If you are anything like me, I tend to stress over everything that happens with my new puppy. A sneeze, a cough, an extra long ear itch – I often think the worst. Especially in those early days when the pup isn’t fully vaccinated yet. So, if you’re sitting in front of your computer worrying about your puppy – let’s explore the question, “is my puppy sick?”
Is My Puppy Sick – What’s Normal (And What’s Not)
Excessive sleeping can be normal – or it may be a sign of something more
If you have just brought home an 8 week old puppy (or young puppy in general), you may be wondering if certain behaviours are normal or an indication of sickness.
Please note that this page is NOT intended to diagnose any symptoms or behaviours! If you are worried about your puppy, there is no harm calling your vet or bringing your pup in for an extra checkup.
With a young puppy, you should be going to the vet frequent anyway, to keep up with the vaccination schedule.
So, what seemingly ‘off’ things do puppies do that are generally normal?
- Barking (sometimes, a lot of barking!)
- Biting, nipping, and acting “aggressive”
- Submissive urination or peeing when excited
- Nervousness, anxiety when left alone (may bark, whine, cry, yelp)
- Sleeping a lot (young puppies can sleep 18+ hours a day!)
- Getting the ‘zoomies‘ (running around like crazy, biting, growling, etc.)
Now that you know what to expect from a normal puppy – what signs should you look out for that something may actually be wrong?
- Limping or not putting pressure on a paw or leg
- Coughing and sneezing
- Runny nose
- Yellow or green discharge from eyes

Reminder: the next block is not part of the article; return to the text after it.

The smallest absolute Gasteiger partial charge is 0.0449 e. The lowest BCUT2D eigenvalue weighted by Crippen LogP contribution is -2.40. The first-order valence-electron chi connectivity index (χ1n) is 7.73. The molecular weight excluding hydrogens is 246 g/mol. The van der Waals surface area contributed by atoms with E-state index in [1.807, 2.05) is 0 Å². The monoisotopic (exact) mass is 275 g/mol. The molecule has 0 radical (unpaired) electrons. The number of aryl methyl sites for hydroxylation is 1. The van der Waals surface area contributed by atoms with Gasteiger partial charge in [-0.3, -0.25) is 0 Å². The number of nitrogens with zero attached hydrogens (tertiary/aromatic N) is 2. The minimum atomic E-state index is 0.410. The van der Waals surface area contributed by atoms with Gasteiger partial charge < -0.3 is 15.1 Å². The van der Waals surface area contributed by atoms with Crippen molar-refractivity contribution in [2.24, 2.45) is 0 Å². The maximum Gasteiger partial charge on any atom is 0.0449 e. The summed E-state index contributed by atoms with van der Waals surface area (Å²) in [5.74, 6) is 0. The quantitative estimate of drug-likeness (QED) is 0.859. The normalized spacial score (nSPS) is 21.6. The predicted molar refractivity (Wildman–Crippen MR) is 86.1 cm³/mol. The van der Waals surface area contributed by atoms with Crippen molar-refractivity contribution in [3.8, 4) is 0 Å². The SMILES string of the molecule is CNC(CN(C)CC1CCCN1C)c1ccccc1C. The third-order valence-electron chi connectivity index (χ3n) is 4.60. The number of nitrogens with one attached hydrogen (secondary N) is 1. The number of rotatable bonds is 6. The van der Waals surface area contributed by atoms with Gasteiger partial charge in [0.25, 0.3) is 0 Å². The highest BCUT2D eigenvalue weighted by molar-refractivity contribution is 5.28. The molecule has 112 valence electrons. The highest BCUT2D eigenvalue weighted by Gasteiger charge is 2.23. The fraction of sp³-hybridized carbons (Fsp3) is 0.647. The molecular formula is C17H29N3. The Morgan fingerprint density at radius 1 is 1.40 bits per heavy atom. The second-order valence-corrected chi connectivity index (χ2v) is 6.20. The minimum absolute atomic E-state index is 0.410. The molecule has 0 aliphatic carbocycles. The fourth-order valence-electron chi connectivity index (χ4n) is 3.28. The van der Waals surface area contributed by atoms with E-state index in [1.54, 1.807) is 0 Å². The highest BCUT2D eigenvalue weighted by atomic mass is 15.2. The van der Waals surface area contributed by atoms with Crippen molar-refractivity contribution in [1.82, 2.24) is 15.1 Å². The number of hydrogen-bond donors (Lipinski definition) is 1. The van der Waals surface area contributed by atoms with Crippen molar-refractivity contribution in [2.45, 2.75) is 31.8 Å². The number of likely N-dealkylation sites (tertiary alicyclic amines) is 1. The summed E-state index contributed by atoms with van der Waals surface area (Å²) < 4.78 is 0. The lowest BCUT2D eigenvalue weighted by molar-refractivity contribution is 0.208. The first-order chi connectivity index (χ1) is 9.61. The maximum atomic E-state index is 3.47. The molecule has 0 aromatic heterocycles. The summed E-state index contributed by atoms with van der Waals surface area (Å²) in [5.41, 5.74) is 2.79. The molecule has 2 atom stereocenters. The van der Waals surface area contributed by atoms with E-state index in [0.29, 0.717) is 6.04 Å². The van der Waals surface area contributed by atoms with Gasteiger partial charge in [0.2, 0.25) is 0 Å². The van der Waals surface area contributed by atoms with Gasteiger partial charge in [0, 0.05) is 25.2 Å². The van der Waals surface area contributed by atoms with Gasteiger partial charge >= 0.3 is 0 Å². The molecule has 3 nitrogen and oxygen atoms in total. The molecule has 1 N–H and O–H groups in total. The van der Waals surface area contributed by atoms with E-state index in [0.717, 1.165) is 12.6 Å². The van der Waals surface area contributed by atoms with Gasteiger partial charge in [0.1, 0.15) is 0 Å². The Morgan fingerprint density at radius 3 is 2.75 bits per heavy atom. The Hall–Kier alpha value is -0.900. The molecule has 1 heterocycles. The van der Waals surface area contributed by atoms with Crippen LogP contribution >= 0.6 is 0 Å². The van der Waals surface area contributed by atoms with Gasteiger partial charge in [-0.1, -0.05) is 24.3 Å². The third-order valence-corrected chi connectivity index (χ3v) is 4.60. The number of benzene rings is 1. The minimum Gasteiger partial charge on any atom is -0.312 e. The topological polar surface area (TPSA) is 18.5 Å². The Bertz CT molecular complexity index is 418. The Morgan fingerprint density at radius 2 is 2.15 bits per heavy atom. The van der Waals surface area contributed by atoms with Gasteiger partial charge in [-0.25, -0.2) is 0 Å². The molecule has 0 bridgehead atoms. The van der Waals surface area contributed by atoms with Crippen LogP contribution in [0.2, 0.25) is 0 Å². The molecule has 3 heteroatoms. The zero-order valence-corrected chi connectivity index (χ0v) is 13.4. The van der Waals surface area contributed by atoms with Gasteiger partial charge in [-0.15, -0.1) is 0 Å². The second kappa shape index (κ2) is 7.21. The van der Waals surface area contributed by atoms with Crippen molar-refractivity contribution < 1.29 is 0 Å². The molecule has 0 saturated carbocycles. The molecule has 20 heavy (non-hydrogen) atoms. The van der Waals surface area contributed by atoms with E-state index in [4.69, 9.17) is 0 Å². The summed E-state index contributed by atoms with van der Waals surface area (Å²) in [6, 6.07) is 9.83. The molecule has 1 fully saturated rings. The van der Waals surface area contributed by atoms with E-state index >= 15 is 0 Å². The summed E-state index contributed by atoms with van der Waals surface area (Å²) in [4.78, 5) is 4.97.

- Prolonged presence of the third eyelid
- Loss of appetite (especially if puppy was previously food driven)
- Vomiting and/or loose stool/diarrhea (though a variety of issues can cause this, many are not serious)
- Whimpering for no apparent reason
- Dizziness or loss of balance
Any other abnormal behaviour your notice with your puppy, such as sleeping much more than usual, excessive pacing, excessive panting, and other unusual behaviours could also indicate a problem.
If you notice any of the above symptoms, you should get in contact with your vet. Symptoms such as vomiting, lethargy, and bloody loose stools can sometimes indicate a serious problem in young puppies – such as parvo.
Preventing Puppy Illness
You should keep your puppy away from unvaccinated dogs
Although you probably want to try your best to avoid being an overly-paranoid ‘pawrent,’ it is a good idea to take some precautions with your young puppy. Diseases such as canine parvovirus and distemper have a high mortality rate and are, unfortunately, very contagious.
So, here are some things you can do to help prevent your puppy from catching serious illnesses such as parvo while they are still unvaccinated.
- Limit exposure to other dogs (unless you know the dog is fully vaccinated)
- Avoid places where unvaccinated dogs may be (e.g. pet stores, dog parks, or even walking in your neighbourhood – depending on your vet’s recommendation)
- When visiting the vet, carry your puppy
- Ensure your puppy gets their booster vaccines when needed (usually they occur at 8, 12, and 16 weeks old and then yearly after that)